The author has unearthed a considerable amount of material and references concerning Hitler’s move into politics where he used both people and political parties to pursue his aim of annihilating and exterminating all those who held the Marxist view which he chose to include Jews and those he held responsible for Germany’s defeat and current problems. As the situation became quite tense Hitler made sure he was being seen as one of the more outspoken members of the National Socialist party and someone who could handle total power. Eventually things deteriorated to the state where armed men and “vigilante” groups brazenly walked the streets of Munich and every meeting in city beer halls descended into brawls. The Socialist party called for a march on Berlin and the Putsch was planned for 11 November but Hitler brought the date forward to 8 November declaring that evening that a revolution had taken place but the expected coup did not go as he expected and the outcome was that on the following morning marchers of the party encountered a security cordon of soldiers and police. Shots were fired and several people from both sides killed or wounded. Hitler was one of those brought to trial and sentenced to serve time in Landsberg prison where he seems to have become a form of anti hero. It was here that he started writing Mein Kampf which defined his philosophy of anti Semitism, influenced by writers who had expressed similar views. He was released from prison in 1924 and very soon embarked on the political career which was to see him become the Fuhrer.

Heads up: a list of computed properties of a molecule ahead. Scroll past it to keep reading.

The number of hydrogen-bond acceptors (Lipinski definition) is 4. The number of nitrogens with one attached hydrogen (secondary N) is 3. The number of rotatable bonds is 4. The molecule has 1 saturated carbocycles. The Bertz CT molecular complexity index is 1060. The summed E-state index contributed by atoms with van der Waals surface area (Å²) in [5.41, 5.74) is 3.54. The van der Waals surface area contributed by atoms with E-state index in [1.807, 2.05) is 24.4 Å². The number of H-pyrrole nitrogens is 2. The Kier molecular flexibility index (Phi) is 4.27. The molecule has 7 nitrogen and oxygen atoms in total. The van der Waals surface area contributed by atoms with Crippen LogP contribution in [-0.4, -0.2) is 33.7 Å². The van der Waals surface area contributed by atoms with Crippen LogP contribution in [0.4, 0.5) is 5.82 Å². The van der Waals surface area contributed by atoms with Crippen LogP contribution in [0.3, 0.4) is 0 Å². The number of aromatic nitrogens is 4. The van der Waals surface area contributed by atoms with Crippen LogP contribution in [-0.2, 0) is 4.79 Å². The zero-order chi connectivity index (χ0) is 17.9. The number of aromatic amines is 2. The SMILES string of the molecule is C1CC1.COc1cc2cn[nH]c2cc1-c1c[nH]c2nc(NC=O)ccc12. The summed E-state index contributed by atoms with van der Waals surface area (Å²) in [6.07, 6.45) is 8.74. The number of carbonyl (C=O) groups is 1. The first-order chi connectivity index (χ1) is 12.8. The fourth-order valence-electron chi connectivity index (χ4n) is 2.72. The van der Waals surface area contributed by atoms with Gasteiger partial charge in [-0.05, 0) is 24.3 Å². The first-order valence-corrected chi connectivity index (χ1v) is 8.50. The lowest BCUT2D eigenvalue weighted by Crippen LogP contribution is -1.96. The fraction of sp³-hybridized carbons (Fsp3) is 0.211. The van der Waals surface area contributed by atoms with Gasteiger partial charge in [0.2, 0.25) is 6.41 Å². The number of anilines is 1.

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In his epilogue, Paul Ham explains how he feels Hitler developed into one of the most infamous people ever, and it would seem that Hitler had an anti-establishment attitude from early on which was developed through the Great War and the changes taking place in Germany itself in the early part of the twentieth century. Unfortunately, the remainder of the epilogue seems to be given over to the author’s own sentiments and beliefs of all that which he considers to be evil in the present day. Otherwise, the book is certainly informative and worth reading even though the modern method of annunciating endnotes causes more difficulty when considering or comparing references. However, that is not the fault of the author. Here and there the content has a little of an amateur feel with what seem to be the author’s own feelings peeping through. All in all it certainly gives an insight to the early life of Adolf Hitler and some of the conditions in Europe and Germany in particular which helped form the ideas of his method of leadership.